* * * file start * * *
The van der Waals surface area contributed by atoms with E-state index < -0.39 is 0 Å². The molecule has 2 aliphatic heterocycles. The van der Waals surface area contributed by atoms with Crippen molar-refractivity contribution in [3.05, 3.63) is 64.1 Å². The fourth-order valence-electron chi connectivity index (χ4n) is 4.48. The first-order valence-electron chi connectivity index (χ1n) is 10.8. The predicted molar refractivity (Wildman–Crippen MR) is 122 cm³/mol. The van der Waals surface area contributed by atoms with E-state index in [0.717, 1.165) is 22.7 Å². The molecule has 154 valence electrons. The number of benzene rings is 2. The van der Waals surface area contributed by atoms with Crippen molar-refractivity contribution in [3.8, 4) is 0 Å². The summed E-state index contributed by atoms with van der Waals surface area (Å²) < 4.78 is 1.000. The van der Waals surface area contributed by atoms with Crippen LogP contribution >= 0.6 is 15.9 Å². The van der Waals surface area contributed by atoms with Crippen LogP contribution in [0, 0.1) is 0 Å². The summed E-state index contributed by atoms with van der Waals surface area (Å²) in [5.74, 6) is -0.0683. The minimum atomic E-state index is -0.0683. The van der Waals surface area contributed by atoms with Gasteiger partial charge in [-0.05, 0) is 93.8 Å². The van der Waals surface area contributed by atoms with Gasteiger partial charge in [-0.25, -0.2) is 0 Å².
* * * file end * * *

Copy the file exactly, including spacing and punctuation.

The van der Waals surface area contributed by atoms with E-state index < -0.39 is 0 Å². The molecule has 2 aliphatic heterocycles. The van der Waals surface area contributed by atoms with Crippen molar-refractivity contribution in [3.05, 3.63) is 64.1 Å². The fourth-order valence-electron chi connectivity index (χ4n) is 4.48. The first-order valence-electron chi connectivity index (χ1n) is 10.8. The predicted molar refractivity (Wildman–Crippen MR) is 122 cm³/mol. The van der Waals surface area contributed by atoms with E-state index in [0.717, 1.165) is 22.7 Å². The molecule has 154 valence electrons. The number of benzene rings is 2. The van der Waals surface area contributed by atoms with Crippen molar-refractivity contribution in [3.8, 4) is 0 Å². The summed E-state index contributed by atoms with van der Waals surface area (Å²) < 4.78 is 1.000. The van der Waals surface area contributed by atoms with Crippen LogP contribution >= 0.6 is 15.9 Å². The van der Waals surface area contributed by atoms with Crippen LogP contribution in [0, 0.1) is 0 Å². The summed E-state index contributed by atoms with van der Waals surface area (Å²) in [5.74, 6) is -0.0683. The minimum atomic E-state index is -0.0683. The van der Waals surface area contributed by atoms with Gasteiger partial charge in [-0.05, 0) is 93.8 Å². The van der Waals surface area contributed by atoms with Gasteiger partial charge in [-0.25, -0.2) is 0 Å².